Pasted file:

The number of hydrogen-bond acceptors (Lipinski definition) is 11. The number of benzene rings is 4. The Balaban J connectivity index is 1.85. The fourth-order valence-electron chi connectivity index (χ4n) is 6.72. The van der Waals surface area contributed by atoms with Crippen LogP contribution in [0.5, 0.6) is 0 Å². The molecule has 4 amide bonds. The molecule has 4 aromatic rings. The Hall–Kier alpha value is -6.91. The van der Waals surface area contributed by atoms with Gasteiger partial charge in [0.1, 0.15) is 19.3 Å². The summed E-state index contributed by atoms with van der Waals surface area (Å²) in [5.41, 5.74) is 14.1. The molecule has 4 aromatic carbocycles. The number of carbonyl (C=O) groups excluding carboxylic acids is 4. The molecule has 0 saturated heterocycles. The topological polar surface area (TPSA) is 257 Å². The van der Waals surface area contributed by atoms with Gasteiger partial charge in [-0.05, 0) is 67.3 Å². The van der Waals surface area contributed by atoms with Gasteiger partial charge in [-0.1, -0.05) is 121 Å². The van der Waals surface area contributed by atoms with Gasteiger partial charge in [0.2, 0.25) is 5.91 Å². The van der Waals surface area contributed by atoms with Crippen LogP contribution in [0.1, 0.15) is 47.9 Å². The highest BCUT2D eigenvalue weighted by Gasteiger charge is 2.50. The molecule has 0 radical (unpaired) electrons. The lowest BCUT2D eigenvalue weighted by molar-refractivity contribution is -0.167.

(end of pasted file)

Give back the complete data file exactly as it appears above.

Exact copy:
The number of hydrogen-bond acceptors (Lipinski definition) is 11. The number of benzene rings is 4. The Balaban J connectivity index is 1.85. The fourth-order valence-electron chi connectivity index (χ4n) is 6.72. The van der Waals surface area contributed by atoms with Crippen LogP contribution in [0.5, 0.6) is 0 Å². The molecule has 4 amide bonds. The molecule has 4 aromatic rings. The Hall–Kier alpha value is -6.91. The van der Waals surface area contributed by atoms with Gasteiger partial charge in [0.1, 0.15) is 19.3 Å². The summed E-state index contributed by atoms with van der Waals surface area (Å²) in [5.41, 5.74) is 14.1. The molecule has 4 aromatic carbocycles. The number of carbonyl (C=O) groups excluding carboxylic acids is 4. The molecule has 0 saturated heterocycles. The topological polar surface area (TPSA) is 257 Å². The van der Waals surface area contributed by atoms with Gasteiger partial charge in [-0.05, 0) is 67.3 Å². The van der Waals surface area contributed by atoms with Gasteiger partial charge in [-0.1, -0.05) is 121 Å². The van der Waals surface area contributed by atoms with Gasteiger partial charge in [0.2, 0.25) is 5.91 Å². The van der Waals surface area contributed by atoms with Crippen LogP contribution in [0.1, 0.15) is 47.9 Å². The highest BCUT2D eigenvalue weighted by Gasteiger charge is 2.50. The molecule has 0 radical (unpaired) electrons. The lowest BCUT2D eigenvalue weighted by molar-refractivity contribution is -0.167.